I’ve just finished reading Trick or Treatment. Since I’ve made it a little bit of a hobby to stay informed about the science or lack thereof behind many alternative treatments, I can’t really say that much of the information in the book surprised me. However, the thorough history of these treatments’ origins gave me a better understanding of why so many people choose to believe in these treatments even after the foundations that they are built on have shown to have no basis in fact or evidence.
Their evaluation was primarily limited to acupuncture, homeopathy, chiropractic and herbal medicines. Each was given a very good historical overview. Then they started looking into the actual trails to test each treatment. With most of them the treatments were found to have little to no effect beyond that of placebo. In evidence-based science research if you find an anomalous effect and to try to isolate that effect to test it the effect gets stronger as you increase your protocols and the test can be duplicated by other researchers. In nearly all of the tests of acupuncture, homeopathy and chiropractic the results were indistinguishable from placebo and any anomalous effects disappeared once the proper controls were in place. So clearly if these treatments are working at all they are not working because the water had a memory of the arsenic it used to contain, the innate intelligence can travel up and down the spine, or the chi’i can flow better along the meridians.
The one treatment they authors did find more effective than placebo was the herbal treatments. This was not, however, an endorsement. Unlike the other three treatments discussed in the book herbal treatments actually have active ingredients. Those active ingredients may indeed have positive effects. They also have side-effects. (I always get a kick out of the infomercials for homeopathic remedies that brag about having no side effects. Of course they don’t have any side effects. They have no effects at all.) The inconsistent dosages and lack of controls that would be put on these products otherwise make herbal treatments the most dangerous of the ones reviewed.
My personal concern is not that any of these treatments themselves would be harmful. The real danger comes from the fact that while the patient is busy trying these alternative treatments they are forgoing the evidence-based treatments that could really help them.
Rather than just seeming like a couple of guys who had an axe to grind the authors genuinely come across as open-minded seekers of evidence. In fact one of the authors used to be a practicing homeopath. He became disillusioned with his trade after he tried to recreate Hahnemann’s original experiment that was supposed to have cured malaria. After numerous trials he was forced to conclude that there must have been some mistake in Hahnemann's original work. Since that experiment was the foundational experiment in the whole “like cures like” philosophy of homeopathy, the author was forced to question the entire field. His research not only convinced him that homeopathy is just a placebo, it was a very expensive one to boot.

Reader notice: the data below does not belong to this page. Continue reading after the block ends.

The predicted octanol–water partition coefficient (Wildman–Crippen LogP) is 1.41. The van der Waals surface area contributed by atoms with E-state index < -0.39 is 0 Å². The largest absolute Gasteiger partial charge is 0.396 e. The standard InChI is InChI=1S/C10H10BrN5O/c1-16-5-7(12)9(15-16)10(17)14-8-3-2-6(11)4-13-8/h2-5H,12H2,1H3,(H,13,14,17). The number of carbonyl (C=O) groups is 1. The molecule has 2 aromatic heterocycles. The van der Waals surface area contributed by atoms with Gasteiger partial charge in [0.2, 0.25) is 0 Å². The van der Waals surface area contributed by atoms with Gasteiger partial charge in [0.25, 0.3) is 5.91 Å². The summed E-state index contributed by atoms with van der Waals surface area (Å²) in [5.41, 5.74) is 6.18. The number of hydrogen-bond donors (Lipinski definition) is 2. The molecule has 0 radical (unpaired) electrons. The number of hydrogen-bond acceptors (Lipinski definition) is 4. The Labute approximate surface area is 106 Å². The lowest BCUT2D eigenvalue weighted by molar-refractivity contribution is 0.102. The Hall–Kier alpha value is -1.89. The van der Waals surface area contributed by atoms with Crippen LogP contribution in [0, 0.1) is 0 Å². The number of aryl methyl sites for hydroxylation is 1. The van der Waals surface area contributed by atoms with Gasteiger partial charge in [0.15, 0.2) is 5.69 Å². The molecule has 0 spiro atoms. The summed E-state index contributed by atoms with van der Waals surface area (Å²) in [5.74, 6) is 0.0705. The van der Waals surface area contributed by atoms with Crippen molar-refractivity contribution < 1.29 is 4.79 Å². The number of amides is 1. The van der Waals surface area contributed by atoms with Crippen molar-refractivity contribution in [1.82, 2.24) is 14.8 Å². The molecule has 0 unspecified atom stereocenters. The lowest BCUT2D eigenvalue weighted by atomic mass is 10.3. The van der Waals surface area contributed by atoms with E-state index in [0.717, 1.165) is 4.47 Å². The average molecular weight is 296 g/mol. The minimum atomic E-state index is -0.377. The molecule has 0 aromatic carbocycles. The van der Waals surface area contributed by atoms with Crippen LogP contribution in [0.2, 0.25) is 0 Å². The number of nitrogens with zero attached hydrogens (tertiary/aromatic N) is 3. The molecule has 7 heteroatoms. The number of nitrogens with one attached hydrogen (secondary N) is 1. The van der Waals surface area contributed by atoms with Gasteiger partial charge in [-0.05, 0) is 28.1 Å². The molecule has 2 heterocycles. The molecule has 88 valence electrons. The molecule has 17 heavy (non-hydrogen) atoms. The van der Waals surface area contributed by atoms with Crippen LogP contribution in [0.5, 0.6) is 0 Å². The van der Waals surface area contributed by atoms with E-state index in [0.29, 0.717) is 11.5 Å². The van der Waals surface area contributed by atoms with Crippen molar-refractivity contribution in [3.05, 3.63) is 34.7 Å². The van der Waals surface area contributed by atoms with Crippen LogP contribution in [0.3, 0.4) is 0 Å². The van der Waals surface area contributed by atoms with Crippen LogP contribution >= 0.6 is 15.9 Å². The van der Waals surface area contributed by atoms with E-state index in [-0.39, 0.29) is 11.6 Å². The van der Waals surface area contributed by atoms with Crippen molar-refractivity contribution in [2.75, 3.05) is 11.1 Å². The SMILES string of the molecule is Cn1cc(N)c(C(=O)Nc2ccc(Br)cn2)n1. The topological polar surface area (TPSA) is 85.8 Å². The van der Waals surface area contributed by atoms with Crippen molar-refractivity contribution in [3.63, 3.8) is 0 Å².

In the last chapters the book calls for stricter government control and labeling of all treatments that may take the place of traditional medicines. My libertarian views normally restrict me from endorsing big government solutions. However, these treatments clearly represent a danger to the taxpayers when they are taken in place of more tested, evidence-based treatments. I wouldn’t want the government to restrict them entirely, but I see no problem with stricter labeling laws.
Several years ago a guy I know was diagnosed with leukemia. He is an alternative medicine practitioner. He has gone to India to study several different forms of treatment. He is even a believer that the Earth has acupuncture meridians and that we can fix the climate problems by simply placing large needles in the Earth at exactly the right point. (I wish that last sentence was a joke, but it isn’t). As detached as his beliefs were I really though that he wouldn’t be around much longer once he was diagnosed with leukemia. The last time I spoke with him his leukemia was in full remission and it wasn’t because of any alternative treatment. It was because he took his doctor’s recommendation and had a very aggressive, mainstream treatment that included radiation treatment and chemotherapy. I am so thankful that he did not risk his own life with alternative treatments.
There are different ways to Romanize the pronunciation of the Chinese word 気. I’ve seen it spelled ki, qi, chi, and chi’i. for these posts I simply used chi’i because that was the one the authors chose. Technically it is pronounced 気.
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